Certain medications that reduce the risk of breast cancer now must be covered under Obamacare.
The Department of Health and Human Services issued guidance Thursday saying that most insurance plans are required to cover the chemo-preventative drugs tamoxifen and raloxifene without co-pays or out-of-pocket expenses for women with an increased risk of developing breast cancer.
The Obama administration issued the clarification after questions arose about whether these medications count as preventative care, HHS Secretary Kathleen Sebelius and Florida Democratic Rep. Debbie Wasserman Schultz—a breast cancer survivor—wrote in a blog post Thursday.
The United States Preventive Services Task Force, an independent panel of experts selected by HHS, revised its recommendation in September to suggest the medications be available to women at high risk for the disease.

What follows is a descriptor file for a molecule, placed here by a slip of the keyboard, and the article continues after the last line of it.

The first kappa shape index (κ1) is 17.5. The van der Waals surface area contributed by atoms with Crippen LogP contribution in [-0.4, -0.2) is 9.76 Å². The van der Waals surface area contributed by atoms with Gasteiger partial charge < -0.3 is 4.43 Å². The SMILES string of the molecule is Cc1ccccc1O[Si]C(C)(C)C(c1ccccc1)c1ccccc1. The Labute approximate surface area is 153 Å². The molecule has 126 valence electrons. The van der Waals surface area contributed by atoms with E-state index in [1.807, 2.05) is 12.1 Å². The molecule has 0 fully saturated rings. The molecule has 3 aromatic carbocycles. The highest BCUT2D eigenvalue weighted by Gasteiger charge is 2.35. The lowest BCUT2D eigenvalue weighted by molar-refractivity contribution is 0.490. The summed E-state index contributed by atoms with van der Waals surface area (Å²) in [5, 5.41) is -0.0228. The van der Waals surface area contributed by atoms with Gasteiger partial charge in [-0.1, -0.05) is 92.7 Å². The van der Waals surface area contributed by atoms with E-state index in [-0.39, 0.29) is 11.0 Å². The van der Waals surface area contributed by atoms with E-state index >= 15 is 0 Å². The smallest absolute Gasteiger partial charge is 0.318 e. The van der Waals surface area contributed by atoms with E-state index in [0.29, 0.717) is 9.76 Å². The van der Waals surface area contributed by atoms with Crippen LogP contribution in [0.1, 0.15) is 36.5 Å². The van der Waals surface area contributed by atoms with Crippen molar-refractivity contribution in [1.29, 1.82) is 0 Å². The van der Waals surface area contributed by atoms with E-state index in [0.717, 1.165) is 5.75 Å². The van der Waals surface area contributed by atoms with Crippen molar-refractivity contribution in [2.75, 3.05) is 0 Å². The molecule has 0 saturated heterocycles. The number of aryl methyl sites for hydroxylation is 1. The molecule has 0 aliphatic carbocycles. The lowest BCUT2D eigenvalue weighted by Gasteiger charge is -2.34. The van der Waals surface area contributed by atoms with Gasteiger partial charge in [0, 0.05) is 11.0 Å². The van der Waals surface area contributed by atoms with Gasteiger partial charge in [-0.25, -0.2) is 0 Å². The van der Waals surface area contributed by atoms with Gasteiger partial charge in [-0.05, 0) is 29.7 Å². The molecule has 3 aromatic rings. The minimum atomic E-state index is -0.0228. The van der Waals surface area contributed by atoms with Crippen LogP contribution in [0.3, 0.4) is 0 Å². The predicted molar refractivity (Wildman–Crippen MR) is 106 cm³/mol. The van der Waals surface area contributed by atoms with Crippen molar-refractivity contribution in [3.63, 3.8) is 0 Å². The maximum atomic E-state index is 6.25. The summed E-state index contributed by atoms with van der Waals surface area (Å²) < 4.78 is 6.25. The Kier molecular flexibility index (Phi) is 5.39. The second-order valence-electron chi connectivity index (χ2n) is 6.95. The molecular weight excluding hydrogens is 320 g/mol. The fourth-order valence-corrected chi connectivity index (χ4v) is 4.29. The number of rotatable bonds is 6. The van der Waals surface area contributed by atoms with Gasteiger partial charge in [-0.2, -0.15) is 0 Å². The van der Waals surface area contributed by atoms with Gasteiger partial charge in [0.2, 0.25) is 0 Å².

There is an exception to HHS' policy, however: Grandfathered plans—those that existed prior to the passage of the Affordable Care Act—are not subject to the same requirements.
The National Cancer Institute estimates that in 2013 there were 232,340 new cases of breast cancer in women, and 2,240 in men. Cause and prevention of breast cancer in men is currently less well understood.
Preventative screening is a point of emphasis for the Affordable Care Act, as the law aims to promote such treatments in a bid to cut total health spending. But what treatments and medications meet the law's criteria for preventative care—and which ones get an inclusion mandate in insurance plans—is a point of contention for various medical constituencies trying to get their treatments under Obamacare's umbrella.